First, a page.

>As Abu al-Faraj, an early Muslim legal scholar explained, "People do not in
>fact own things, for the real owner is their Creator; they only enjoy the
>usufruct of things, subject to divine law."
>"Throughout the history of Islam," Ommaya says, "there have been specific
>laws as to how to treat land that is unoccupied -- how to take care of the
>trees, and how, even in battle, you don't destroy the forests." "It's a
>direct ecological mandate -- amazing, because it was written in the 7th
>Byron Hoggatt, Public Information Officer for the Baha'is of West Virginia,
>is a student of nursing at West Virginia University Tech and a nurse extern
>in oncology. For 15 years, he has operated ILM International, a consulting
>firm in social and economic development with projects in Cape Verde, West
>Africa, Sakah Republic of Siberia, and New Mexico.
>Byron explains that the Baha'i teachings on the environment describe Nature
>as our sacred trust, and call for a balanced, harmonious approach to
>development and conservation. 
>The Baha'i Writings proclaim the unity and sacredness of all of Creation,
>and that every element of Creation reflects attributes of the Creator. More
>than a century ago, Baha'u'llah, founder of the Baha'i Faith, wrote, "Every
>man of discernment, while walking upon the earth, feeleth indeed abashed,
>inasmuch as he is fully aware that the thing which is the source of his
>prosperity, his wealth, his might, his exaltation, his advancement and power
>is, as ordained by God, the very earth which is trodden beneath the feet of
>all men." 
>American Baha'i communities and individuals have participated in efforts to
>preserve such natural and cultural treasures as the redwoods in the
>northwest, the Petroglyph National Monument in New Mexico, and the
>Everglades in Florida. 
>Byron believes West Virginia's most compelling issue is mountaintop removal
>coal mining. He says, "Mountaintop removal benefits only a privileged few,
>while its direct costs are the irreversible destruction of the homeland of
>the Appalachian people and the death of their communities." "It is clearly
>counter to the long-term well-being of this region, where the roots of
>social, economic, and environmental injustice go deep." 
>The Spiritual Assembly of the Baha'is of Charleston will be mobilizing
>advocacy with other grassroots networks and coalitions in coordination with
>regional and national Baha'i communities to stop the environmental and human
>injustice of mountaintop removal. "When people of faith join together to
>effect justice," Byron says, "we find the spiritual commonalties that unite
>and empower us."
>Sandy Thorn and Connie Stone are faith keepers for the Appalachian American
>Indians of West Virginia. Sandy is part Cherokee and Eastern Sioux; her
>Indian name is Dancing Star Woman. Connie's heritage is Cherokee; her Indian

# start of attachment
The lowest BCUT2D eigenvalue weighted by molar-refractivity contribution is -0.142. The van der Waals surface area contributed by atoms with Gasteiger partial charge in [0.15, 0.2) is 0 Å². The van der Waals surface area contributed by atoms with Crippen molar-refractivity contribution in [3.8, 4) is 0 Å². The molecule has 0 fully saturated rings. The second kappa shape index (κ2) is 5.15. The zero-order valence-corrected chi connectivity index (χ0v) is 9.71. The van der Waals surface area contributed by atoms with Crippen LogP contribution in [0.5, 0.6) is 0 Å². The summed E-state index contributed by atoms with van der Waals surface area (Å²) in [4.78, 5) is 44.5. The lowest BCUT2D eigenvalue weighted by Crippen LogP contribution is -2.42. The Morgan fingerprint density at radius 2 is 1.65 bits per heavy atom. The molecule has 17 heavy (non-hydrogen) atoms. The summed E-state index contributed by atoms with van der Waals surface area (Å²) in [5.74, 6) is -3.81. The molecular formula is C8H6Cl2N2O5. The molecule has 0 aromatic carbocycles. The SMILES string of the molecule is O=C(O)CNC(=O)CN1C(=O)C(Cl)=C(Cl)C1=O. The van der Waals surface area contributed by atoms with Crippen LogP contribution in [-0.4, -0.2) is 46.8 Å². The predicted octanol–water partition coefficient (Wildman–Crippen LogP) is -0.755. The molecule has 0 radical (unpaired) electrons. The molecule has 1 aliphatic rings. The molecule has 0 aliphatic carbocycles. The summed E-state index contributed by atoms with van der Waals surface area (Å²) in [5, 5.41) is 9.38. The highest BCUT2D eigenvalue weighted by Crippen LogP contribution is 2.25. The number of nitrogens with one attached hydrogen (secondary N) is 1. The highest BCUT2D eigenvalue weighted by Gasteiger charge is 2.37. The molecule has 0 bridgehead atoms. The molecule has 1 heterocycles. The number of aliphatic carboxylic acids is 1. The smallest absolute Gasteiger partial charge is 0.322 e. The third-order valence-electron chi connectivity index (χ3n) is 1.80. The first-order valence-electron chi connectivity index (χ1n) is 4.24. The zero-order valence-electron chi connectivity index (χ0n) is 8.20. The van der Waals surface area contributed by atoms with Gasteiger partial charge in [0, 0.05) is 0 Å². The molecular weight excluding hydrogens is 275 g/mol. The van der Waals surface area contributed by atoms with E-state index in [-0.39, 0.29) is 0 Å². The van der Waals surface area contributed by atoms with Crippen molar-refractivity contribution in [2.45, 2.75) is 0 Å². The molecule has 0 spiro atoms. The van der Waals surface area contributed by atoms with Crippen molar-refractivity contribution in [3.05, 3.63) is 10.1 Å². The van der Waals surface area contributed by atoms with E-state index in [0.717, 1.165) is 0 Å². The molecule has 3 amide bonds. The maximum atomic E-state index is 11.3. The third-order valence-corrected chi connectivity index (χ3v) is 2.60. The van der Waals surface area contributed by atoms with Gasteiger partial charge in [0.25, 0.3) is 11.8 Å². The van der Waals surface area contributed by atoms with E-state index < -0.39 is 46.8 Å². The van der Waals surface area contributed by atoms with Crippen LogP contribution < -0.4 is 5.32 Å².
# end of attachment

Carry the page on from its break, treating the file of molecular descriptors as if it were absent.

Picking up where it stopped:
>name, "Maka," means "Earth." They counsel and offer spiritual guidance, give
>spiritual names, and perform ceremonies for the tribe, which actually
>consists of about 40 different tribes. 
>Sandy explains that, in past generations, West Virginians of Indian ancestry
>couldn't acknowledge their heritage because, if they did, they couldn't own
>land, and faced other forms of discrimination. Therefore, most members of
>the AAI never fully learned tribal spiritual traditions. In fact, since many
>of them were raised in the Christian religion, they grew up believing that
>the Indian traditions were pagan. 
>She says that, although it's been the belief of Christians that Indians
>believed in many gods and worshipped trees and animals, that's never been
>true. "We try to help our members understand that they can be Christians and
>still follow the Native American way without being seen as pagan." 
>What Christians haven't understood is that Indians don't worship a tree, but
>see the Creator in trees and all of Creation. This is why Indians believe
>that all of Nature is sacred, and that they must preserve it and be grateful
>for whatever they take from it. They know that, if we don't stop destroying
>the land and the water and the air, none of us will survive. 
>"Christians and Indians worship the same God," Sandy says, "the same God
>worshipped by the followers of all the other faiths; and all faiths teach
>that we must love each other and care for the Earth."
>Connie says Indians demonstrate their reverence for the environment not by
>joining organizations, but in quiet ways of conserving and preserving. Like
>the man who takes stones from a stream bed to build his campfire ring, and,
>after the fire has died down, returns the stones to the stream bed and
>leaves the site undisturbed.
>As Leon Shenandoah, an Iroquois, said, "Every human being has a sacred duty
>to protect the welfare of our Mother Earth, from whom all life comes. To do
>this we must recognize the enemy -- the one within us. We must begin with
>**** This article originally appeared in Appalachian Voice. ****
>Shireen I. Parsons
>Christiansburg, Virginia
>"This is the Changeless Faith of God, 
>eternal in the past, eternal in the future."   
>                                           - Baha'u'llah